This caterpillar is about to change into a chrysalis. The change will be so great — and so sudden— you'll think a new creature has appeared before your eyes.
What to watch for: The caterpillar stops eating and climbs to a safe place. It hangs upside down in the shape of a "J." Within 24 hours the larva will pupate.
It only takes a few minutes for a caterpillar to turn into a chrysalis. You can wait all day, walk away for a minute, and return to find a chrysalis already there.
What to watch for: The front tentacles wilt about 30 minutes before the larva pupates.
These images were taken within 7 minutes. What happens to the eyes, mouth, face, and legs of the larva? Watch for the gold necklace.
You can already see parts of a butterfly when the chrysalis is only a few minutes old.
"By the time the larva pupates, the major changes to the adult form have already begun," says Dr. Karen Oberhauser.
View the metamorphosis from a different perspective. Watch to see where the skin splits.
How does the chrysalis get the air it needs?
Move mouse back and forth on photo. The holes on the side of the chrysalis are called "spiracles." "The air goes into these holes and through a whole series of tubes in the body called trachea. The trachea carry oxygen throughout the monarch's body," says Dr. Oberhauser.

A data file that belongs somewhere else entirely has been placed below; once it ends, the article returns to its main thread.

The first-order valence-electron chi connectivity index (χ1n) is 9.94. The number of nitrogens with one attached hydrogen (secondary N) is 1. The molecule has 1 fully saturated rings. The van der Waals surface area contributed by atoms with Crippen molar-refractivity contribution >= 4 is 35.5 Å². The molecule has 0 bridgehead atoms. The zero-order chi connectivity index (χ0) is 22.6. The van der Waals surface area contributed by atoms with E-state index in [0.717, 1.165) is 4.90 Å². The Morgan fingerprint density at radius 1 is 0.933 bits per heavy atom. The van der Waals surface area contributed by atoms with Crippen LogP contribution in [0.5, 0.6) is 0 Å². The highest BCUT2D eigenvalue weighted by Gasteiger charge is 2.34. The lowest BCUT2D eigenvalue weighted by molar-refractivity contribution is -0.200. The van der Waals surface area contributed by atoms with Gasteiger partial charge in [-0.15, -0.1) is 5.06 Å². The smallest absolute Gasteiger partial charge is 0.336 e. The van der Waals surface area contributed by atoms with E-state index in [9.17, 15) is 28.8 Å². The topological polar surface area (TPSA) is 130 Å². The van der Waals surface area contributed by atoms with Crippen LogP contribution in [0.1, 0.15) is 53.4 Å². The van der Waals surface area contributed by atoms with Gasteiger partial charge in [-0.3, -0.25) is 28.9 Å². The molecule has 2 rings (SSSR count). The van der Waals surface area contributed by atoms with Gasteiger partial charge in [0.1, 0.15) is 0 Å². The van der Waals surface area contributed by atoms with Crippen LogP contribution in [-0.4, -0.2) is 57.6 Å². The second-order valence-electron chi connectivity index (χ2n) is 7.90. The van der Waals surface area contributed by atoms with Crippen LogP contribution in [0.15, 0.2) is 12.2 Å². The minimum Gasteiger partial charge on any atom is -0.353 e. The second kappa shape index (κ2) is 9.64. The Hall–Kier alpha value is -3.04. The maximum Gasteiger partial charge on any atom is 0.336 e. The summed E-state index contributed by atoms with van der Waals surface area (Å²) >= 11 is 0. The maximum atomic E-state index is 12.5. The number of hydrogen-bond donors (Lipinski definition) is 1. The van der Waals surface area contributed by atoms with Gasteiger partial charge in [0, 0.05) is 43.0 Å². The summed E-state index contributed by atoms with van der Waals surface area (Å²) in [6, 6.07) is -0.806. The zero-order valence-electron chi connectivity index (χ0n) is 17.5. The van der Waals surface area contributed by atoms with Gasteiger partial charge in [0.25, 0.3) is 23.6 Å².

Did You Know?
- The chrysalis is not a cocoon. A moth forms a cocoon. A butterfly forms a chrysalis.
- The chrysalis is also called the pupa. The process of changing from larva to chrysalis is pupation.
- The green coloring of the monarch pupa is the skin of the monarch during this life stage.
- The final molt (shedding skin) of the monarch larva results in the chrysalis. "The chrysalis is not so much something the monarch makes as something it turns into," says Dr. Oberhauser.